Read the article here: A textbook case of coccidiomycosis (web version or a PDF version).

Ok, perhaps I shouldn't be so proud as it's not the Lancet or BMJ, but I think the BCMJ is pretty darn good and it was exciting for me to get to share this case in so doing, to make good on a promise to this patient to educate others about his diagnosis. It was also great to work with a friend, the very smart Dr Barlow!

I also liked the reflective exercise of thinking about how a "Less is More" kind of doctor could still diagnose exotic conditions.

The article is about an uncommon fungus (coccidiomycosis) that a patient I saw in on Vancouver Island had acquired. There's an expression in medicine:

"When you hear hoof-beats, think horses, not zebras."

One should never jump to the exotic diagnosis. However,  occasionally, people do have exotic diagnoses.

Even though I had to order some specialized tests to find out for sure what he had, this practice is still consistent with the "Less is More" philosophy. The idea is that in avoiding all the unnecessary stuff, we can use our time and resources wisely to order the RIGHT tests and treatments. It also helps immensely when patients are aware of their own health and can tell us their story clearly.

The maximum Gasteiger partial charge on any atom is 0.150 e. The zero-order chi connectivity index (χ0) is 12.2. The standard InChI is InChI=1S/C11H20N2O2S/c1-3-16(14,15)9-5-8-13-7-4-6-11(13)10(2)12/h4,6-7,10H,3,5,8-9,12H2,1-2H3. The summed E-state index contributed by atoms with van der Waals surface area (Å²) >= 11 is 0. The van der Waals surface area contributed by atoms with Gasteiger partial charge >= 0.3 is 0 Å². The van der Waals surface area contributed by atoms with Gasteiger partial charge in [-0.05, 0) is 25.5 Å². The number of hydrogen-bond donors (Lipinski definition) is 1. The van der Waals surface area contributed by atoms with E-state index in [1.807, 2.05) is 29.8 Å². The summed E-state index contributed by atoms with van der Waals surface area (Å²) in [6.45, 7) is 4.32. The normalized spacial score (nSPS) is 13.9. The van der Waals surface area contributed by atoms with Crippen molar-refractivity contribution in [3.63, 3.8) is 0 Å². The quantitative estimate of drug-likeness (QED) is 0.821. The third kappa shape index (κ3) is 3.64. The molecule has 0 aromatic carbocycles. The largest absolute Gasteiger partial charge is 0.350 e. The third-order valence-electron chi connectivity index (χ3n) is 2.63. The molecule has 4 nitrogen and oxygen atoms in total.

It all worked out because we had:

- A clear patient, advocating for himself, open-minded & contributing to my assessment and plan
- A doctor with time to hear the patient's story, medical knowledge appropriate for the situation
- Judicious ordering of tests (wrong test for most people, the RIGHT test for him)
- Confirmation of a suspicion gained from the history and reviewing the labs/xray that were already available

This was a highly satisfying case. I'm rarely clever, and rarely have a patient who is as good a historian as he. It's a wonderful illustration of a working acute care system, the benefits of being a patient who takes ownership for his health, and that some obscure knowledge is tucked away in my brain which will sometimes emerge when needed!